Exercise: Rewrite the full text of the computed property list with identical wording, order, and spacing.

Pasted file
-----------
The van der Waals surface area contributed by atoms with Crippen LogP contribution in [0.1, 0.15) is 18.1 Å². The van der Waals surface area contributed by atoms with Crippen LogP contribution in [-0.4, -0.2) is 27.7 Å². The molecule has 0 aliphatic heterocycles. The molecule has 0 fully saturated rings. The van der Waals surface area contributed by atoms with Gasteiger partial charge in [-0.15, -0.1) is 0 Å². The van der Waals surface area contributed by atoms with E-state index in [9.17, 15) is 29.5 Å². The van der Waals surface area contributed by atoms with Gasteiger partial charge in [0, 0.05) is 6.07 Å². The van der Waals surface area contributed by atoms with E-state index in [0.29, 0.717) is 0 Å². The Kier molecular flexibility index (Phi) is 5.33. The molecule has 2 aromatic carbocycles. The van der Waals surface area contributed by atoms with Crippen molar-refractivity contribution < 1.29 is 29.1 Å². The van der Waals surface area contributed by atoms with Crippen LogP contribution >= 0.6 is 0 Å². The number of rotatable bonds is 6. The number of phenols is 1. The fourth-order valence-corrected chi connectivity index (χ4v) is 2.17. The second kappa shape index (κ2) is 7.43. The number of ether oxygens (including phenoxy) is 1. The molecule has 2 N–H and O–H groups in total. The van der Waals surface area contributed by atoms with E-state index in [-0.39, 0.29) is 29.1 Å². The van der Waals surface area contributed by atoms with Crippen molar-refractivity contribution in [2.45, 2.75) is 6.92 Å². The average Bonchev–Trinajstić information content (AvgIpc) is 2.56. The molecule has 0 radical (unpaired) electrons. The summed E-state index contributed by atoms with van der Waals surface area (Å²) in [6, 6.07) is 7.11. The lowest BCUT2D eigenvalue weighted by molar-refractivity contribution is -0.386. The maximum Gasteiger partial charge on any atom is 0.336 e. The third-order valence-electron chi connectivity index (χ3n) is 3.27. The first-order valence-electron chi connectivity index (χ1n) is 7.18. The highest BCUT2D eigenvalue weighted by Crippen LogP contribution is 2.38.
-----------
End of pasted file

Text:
The van der Waals surface area contributed by atoms with Crippen LogP contribution in [0.1, 0.15) is 18.1 Å². The van der Waals surface area contributed by atoms with Crippen LogP contribution in [-0.4, -0.2) is 27.7 Å². The molecule has 0 aliphatic heterocycles. The molecule has 0 fully saturated rings. The van der Waals surface area contributed by atoms with Gasteiger partial charge in [-0.15, -0.1) is 0 Å². The van der Waals surface area contributed by atoms with E-state index in [9.17, 15) is 29.5 Å². The van der Waals surface area contributed by atoms with Gasteiger partial charge in [0, 0.05) is 6.07 Å². The van der Waals surface area contributed by atoms with E-state index in [0.29, 0.717) is 0 Å². The Kier molecular flexibility index (Phi) is 5.33. The molecule has 2 aromatic carbocycles. The van der Waals surface area contributed by atoms with Crippen molar-refractivity contribution < 1.29 is 29.1 Å². The van der Waals surface area contributed by atoms with Crippen LogP contribution >= 0.6 is 0 Å². The number of rotatable bonds is 6. The number of phenols is 1. The fourth-order valence-corrected chi connectivity index (χ4v) is 2.17. The second kappa shape index (κ2) is 7.43. The number of ether oxygens (including phenoxy) is 1. The molecule has 2 N–H and O–H groups in total. The van der Waals surface area contributed by atoms with E-state index in [-0.39, 0.29) is 29.1 Å². The van der Waals surface area contributed by atoms with Crippen molar-refractivity contribution in [2.45, 2.75) is 6.92 Å². The average Bonchev–Trinajstić information content (AvgIpc) is 2.56. The molecule has 0 radical (unpaired) electrons. The summed E-state index contributed by atoms with van der Waals surface area (Å²) in [6, 6.07) is 7.11. The lowest BCUT2D eigenvalue weighted by molar-refractivity contribution is -0.386. The maximum Gasteiger partial charge on any atom is 0.336 e. The third-order valence-electron chi connectivity index (χ3n) is 3.27. The first-order valence-electron chi connectivity index (χ1n) is 7.18. The highest BCUT2D eigenvalue weighted by Crippen LogP contribution is 2.38.